Plans have been drawn up for a chain of 20 wind turbines one kilometre off Aberdeen beach, costing about £40m.
Waves pound Aberdeen Harbour's south breakwater
The wind farm would be linked to a flagship "Energy Futures Centre" to be built on a prime beachfront site.
The project has been unveiled by the city council, whose leader Kate Dean stressed that the public would be consulted about the wind farm proposal.
The centre and the wind turbines are designed to underpin Aberdeen's place as Europe's energy capital and its commitment to the development of renewable energy.
People in Scotland appear to be warming to the idea of wind farms. The findings of a survey commissioned by the Scottish Executive earlier this year showed four out of five favoured an increase in electricity generated from wind energy.
The Scottish Green Party saw its numbers in the Scottish Parliament rise from one to seven MSPs after May's elections.
An area of suitably shallow water has been identified from north of Aberdeen Harbour entrance to Blackdog Rock.
The turbines would form a line off Aberdeen beach
This is about eight kilometres long and could accommodate 20 two-megawatt turbines, according to the group behind the plans, the Aberdeen Renewable Energy Group (Areg).
The organisation is made up of 40 leading oil and gas companies were renewables interests, research institutes and public bodies.
A 6.5-acre site on the Queen's Links has been earmarked for the Energy Futures Centre, which would have four main elements:
- A state-of-the-art visitor attraction on the theme of energy
- Renewable energy electricity generation and demonstration projects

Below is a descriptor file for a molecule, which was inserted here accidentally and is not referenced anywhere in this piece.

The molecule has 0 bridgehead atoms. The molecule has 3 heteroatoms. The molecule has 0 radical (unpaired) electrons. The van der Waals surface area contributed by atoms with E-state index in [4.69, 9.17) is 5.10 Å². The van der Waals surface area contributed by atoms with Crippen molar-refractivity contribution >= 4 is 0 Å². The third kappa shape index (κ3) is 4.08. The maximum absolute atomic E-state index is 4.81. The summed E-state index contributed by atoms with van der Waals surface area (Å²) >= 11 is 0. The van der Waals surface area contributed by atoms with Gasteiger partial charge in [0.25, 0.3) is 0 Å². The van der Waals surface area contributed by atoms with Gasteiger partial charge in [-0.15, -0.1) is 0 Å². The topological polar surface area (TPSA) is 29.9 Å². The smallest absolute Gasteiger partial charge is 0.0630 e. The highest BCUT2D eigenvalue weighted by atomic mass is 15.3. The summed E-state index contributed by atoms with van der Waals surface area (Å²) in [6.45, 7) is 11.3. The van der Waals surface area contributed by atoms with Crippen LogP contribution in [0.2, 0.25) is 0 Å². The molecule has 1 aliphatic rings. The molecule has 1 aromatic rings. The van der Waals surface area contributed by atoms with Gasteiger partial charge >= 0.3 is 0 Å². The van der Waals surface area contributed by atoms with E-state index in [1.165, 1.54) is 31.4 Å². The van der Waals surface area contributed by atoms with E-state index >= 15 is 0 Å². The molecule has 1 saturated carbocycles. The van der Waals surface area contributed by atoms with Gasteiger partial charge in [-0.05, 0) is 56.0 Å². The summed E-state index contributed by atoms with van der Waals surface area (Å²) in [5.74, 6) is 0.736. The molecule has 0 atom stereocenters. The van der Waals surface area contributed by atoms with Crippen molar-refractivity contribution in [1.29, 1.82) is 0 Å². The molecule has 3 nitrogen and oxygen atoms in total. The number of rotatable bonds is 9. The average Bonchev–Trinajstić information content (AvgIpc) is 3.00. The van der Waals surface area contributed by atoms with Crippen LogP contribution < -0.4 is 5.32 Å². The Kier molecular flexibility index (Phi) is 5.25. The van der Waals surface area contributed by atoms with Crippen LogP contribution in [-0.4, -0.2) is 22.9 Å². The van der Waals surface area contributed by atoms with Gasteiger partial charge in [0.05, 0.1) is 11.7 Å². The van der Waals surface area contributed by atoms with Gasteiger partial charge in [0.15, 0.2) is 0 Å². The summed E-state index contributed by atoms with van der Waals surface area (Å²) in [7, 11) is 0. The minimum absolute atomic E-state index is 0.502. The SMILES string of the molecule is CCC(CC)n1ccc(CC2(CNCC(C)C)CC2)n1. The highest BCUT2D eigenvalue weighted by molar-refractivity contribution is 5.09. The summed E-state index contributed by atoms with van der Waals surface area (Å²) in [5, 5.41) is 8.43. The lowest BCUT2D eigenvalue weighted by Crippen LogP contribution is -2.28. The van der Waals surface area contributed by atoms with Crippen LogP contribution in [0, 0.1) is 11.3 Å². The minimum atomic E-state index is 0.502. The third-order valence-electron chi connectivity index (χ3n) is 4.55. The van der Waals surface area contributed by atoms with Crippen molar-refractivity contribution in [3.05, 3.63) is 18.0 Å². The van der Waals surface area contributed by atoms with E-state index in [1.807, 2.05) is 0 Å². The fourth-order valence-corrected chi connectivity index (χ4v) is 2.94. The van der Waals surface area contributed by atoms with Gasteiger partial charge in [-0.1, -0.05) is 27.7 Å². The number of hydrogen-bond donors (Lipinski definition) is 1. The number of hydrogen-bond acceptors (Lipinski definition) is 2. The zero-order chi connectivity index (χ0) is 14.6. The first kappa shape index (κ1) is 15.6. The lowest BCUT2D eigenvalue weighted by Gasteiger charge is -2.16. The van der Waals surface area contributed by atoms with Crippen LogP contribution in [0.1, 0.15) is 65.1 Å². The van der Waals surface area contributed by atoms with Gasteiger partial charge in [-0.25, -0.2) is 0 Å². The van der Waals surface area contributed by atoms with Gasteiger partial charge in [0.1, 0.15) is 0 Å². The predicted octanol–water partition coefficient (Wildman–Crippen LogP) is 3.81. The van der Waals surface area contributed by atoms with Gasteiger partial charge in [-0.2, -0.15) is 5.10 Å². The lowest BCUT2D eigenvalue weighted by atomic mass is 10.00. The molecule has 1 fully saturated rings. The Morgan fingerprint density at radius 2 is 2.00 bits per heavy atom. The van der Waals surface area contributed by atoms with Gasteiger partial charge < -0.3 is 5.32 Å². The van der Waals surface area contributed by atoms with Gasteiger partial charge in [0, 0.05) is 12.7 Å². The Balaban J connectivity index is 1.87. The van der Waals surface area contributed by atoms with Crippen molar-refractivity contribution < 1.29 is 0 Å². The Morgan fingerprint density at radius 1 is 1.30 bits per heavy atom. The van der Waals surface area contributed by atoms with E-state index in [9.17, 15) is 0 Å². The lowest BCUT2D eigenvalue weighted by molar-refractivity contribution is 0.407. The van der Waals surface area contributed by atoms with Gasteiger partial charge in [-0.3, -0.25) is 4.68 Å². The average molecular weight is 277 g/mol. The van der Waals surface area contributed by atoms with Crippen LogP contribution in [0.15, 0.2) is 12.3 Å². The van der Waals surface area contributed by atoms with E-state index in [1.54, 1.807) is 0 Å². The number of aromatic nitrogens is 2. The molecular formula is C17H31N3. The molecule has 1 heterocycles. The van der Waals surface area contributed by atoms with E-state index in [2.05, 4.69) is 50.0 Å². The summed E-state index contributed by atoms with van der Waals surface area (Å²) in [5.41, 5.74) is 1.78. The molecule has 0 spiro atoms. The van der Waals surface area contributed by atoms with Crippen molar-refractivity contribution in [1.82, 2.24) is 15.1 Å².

- Offices to house an international development hub
- Incubator units for new and young businesses.
Areg is looking at the centre being powered by the offshore wind farm, which would be a "demonstration of Aberdeen's commitment to clean energy as well as providing a substantial income stream for its future sustainability".
Entry to the visitor attractions would be free and income required to make the centre self-financing to avoid becoming a drain on the public purse.
Councillor Dean said "the jury was still out" on the wind farm proposal and there would have to be extensive consultation before the council reached a view.
"I can assure every citizen that this aspect will be fully evaluated," she said.
"There will be reservations voiced on this aspect and we will want to see the detailed studies before coming to a firm conclusion."
A study into the feasibility and environmental impact is required as part of the process of building a wind farm.
If approved, experts say the turbines will take seven years to put into place.
Aberdeen Harbour Board general manager Barclay Braithwaite said he recognised the importance of the proposals to the north-east.
There were 16,000 vessel arrivals and departures every year and these should be taken into account, along with the use of the bay by ships lying at anchor, he added.